|Title:||Mount Etna (Gibel)|
|Original Title:||Gibel, le|
|Volume and Page:||Vol. 7 (1757), p. 657|
|Author:||Louis, chevalier de Jaucourt (biography)|
|Translator:||Ruggero Sciuto [University of Oxford, HertfordCollege, firstname.lastname@example.org ]|
|Original Version (ARTFL):||Link|
This work is licensed under a Creative Commons Attribution-NonCommercial-NoDerivatives 3.0 License. To use this work in a way not covered by the license, please see http://quod.lib.umich.edu/d/did/terms.html .
|Citation (MLA):||Jaucourt, Louis, chevalier de. "Mount Etna (Gibel)." The Encyclopedia of Diderot & d'Alembert Collaborative Translation Project. Translated by Ruggero Sciuto. Ann Arbor: Michigan Publishing, University of Michigan Library, 2015. Web. [fill in today's date in the form 18 Apr. 2009 and remove square brackets]. <http://hdl.handle.net/2027/spo.did2222.0003.111>. Trans. of "Gibel, le," Encyclopédie ou Dictionnaire raisonné des sciences, des arts et des métiers, vol. 7. Paris, 1757.|
|Citation (Chicago):||Jaucourt, Louis, chevalier de. "Mount Etna (Gibel)." The Encyclopedia of Diderot & d'Alembert Collaborative Translation Project. Translated by Ruggero Sciuto. Ann Arbor: Michigan Publishing, University of Michigan Library, 2015. http://hdl.handle.net/2027/spo.did2222.0003.111 (accessed [fill in today's date in the form April 18, 2009 and remove square brackets]). Originally published as "Gibel, le," Encyclopédie ou Dictionnaire raisonné des sciences, des arts et des métiers, 7:657 (Paris, 1757).|
Etna, The highest mountain in Sicily, and one of the most famous in Europe. Ancient geographers and historians used to name it Mont Æthna . It is beneath this mountain that, according to poets, Jupiter trapped the giant Typhon, and Vulcan had his forge. The inhabitants of Sicily dismissed the Latin toponym and renamed the mountain Gibel . In all likelihood, they inherited this name from the Arabs, in whose language it translates to mountain . In Sicily, it came to indicate the mountain par excellence . It stands close to the eastern coast of the Val Demone, between Capo Faro and Capo Passero, 4 leagues West of the ruins of Catania. It is supposed to be about 6,000 paces high, with a circumference of nearly 60,000 paces. Its flanks are intensively exploited: they are covered with vineyards in the South and with forests in the North.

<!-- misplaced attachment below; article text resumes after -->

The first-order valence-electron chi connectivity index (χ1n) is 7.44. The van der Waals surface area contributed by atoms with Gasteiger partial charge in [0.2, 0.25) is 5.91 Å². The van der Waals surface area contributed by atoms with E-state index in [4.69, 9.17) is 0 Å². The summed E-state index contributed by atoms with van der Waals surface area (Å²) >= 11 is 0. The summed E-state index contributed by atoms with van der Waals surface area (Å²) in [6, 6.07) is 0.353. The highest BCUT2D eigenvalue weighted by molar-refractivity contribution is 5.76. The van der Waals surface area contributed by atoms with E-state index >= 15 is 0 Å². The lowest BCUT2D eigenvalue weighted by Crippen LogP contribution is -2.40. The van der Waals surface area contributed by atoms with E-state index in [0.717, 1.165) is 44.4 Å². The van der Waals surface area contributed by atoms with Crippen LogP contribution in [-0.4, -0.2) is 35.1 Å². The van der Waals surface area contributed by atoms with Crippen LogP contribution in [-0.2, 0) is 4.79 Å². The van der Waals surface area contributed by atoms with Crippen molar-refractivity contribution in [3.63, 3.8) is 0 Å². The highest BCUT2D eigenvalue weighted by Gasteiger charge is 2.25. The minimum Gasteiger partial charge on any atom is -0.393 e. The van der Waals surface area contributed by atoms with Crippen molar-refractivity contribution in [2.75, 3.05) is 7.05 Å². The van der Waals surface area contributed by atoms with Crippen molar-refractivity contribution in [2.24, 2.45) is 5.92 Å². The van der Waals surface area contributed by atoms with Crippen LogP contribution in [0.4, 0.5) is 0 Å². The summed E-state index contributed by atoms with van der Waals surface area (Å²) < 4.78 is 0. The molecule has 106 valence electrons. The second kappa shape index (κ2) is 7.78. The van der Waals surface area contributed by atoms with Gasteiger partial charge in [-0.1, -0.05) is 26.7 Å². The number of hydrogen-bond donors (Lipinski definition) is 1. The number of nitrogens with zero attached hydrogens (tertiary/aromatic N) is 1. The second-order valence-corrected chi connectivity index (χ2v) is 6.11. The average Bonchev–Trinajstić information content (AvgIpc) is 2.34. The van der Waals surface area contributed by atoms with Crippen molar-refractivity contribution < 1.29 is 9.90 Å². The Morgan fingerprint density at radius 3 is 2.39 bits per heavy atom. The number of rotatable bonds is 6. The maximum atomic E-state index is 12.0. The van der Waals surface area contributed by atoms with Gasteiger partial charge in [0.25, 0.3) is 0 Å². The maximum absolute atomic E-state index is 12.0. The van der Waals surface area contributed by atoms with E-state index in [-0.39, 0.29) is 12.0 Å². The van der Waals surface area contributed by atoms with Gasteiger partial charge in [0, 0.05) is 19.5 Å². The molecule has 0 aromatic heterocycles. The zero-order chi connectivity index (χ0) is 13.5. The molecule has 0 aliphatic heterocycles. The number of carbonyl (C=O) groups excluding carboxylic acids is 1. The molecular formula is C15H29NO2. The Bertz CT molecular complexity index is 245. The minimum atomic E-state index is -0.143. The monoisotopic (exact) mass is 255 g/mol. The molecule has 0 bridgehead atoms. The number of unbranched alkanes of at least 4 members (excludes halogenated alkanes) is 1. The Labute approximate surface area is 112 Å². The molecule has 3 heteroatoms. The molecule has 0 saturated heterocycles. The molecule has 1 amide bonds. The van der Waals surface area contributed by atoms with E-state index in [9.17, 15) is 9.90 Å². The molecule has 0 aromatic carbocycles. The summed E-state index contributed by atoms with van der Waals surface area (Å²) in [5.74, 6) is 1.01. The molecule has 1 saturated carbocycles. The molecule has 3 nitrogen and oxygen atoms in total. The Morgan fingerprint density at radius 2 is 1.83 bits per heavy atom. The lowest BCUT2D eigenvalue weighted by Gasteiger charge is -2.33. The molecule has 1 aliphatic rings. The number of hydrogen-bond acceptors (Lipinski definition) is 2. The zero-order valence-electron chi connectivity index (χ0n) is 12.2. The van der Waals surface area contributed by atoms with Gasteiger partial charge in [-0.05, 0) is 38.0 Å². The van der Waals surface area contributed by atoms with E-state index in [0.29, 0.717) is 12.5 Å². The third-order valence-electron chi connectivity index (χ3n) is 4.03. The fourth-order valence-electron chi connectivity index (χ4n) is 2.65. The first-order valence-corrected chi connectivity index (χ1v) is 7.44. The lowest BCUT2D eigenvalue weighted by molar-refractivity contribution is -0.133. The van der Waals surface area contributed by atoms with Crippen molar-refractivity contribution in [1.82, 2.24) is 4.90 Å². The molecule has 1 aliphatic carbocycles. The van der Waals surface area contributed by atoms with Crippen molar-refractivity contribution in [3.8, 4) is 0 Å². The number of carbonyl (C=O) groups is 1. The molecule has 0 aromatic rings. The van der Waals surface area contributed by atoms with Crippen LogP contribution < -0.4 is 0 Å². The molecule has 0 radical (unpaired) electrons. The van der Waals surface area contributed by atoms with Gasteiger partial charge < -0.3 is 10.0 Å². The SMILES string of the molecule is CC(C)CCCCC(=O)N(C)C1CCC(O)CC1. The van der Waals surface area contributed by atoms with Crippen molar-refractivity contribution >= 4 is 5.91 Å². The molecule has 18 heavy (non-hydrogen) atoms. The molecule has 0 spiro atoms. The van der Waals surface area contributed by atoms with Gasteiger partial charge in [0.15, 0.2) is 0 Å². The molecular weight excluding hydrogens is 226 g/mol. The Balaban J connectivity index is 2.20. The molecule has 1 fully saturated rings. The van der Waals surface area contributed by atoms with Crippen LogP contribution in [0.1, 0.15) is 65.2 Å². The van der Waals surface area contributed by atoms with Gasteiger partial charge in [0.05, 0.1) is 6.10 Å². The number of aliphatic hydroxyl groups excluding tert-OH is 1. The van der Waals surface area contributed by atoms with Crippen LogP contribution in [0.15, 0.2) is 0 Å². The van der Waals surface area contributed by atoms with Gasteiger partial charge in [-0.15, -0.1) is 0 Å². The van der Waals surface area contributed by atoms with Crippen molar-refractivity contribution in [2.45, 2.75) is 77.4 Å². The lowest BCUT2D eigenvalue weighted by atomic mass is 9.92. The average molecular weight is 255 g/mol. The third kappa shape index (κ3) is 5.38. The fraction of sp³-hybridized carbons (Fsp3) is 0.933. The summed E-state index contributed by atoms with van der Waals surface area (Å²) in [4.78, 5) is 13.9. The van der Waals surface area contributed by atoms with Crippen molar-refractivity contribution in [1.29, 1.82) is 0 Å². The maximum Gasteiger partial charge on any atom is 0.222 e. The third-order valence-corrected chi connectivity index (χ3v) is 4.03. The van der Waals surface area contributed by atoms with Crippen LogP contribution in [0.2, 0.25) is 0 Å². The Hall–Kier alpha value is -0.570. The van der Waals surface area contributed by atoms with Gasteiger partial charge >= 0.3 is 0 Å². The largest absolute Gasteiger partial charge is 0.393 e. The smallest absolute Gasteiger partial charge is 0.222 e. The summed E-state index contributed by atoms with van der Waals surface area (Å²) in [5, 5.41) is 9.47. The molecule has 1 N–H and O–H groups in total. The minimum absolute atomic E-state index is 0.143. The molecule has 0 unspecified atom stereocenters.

Albeit often covered in snow, its summit does not refrain from often expelling fire, smoke and flames. At times, it also ejects scorched rocks, pumices, extremely hot ashes and lavas, all from a crater which, during the lifetime of Bembo  and according to his measurement, was 24 stadia large, that is 3 Italian miles, since a stadium is equivalent to 125 paces.
If one shivers thinking of such an enormous chasm, the flames expelled by Etna are even more frightening. Modern Sicilian chronicles inform us about the devastating effects caused by the volcano in 1537, 1554, 1556, 1579, 1669, and 1692. According to Fazelli, when the volcano erupted in 1537, the ashes were carried by the wind more than 100 leagues away.  Four streams of sulphureous material flowed from Etna in 1669, destroying 15 villages near Catania. Following the 1692 eruption, on the 9, 10 and 11 January 1693, a devastating earthquake affected the whole of Sicily, razing to the ground both Catania and Augusta, damaging many villages and towns alongside the city of Siracusa, and killing some 40,000 people. On that occasion, a new vent opened up with a circumference of two miles.
For any further information, I shall refer the reader to the Pyrologie by Bottone Leontini.  This intrepid natural philosopher, willing to see with his own eyes the structure of the volcano, dared to climb it three times, notably in 1533, 1540 and 1545. We therefore owe to his courage the most precise topography of this volcano, and of its vents as well. His book, now extremely rare, was published in Sicily and entitled Æthnae topographia, incendiorumque æthnaeorum historia .
1. Pietro Bembo (1470-1547) was an Italian poet and cardinal. In 1495 he actually published an essay on the subject entitled De Aetna liber ad Angelum Chabrielem . For further reference see: http://it.wikipedia.org/wiki/De_Aetna.
2. Tommaso Fazello (1498-1570).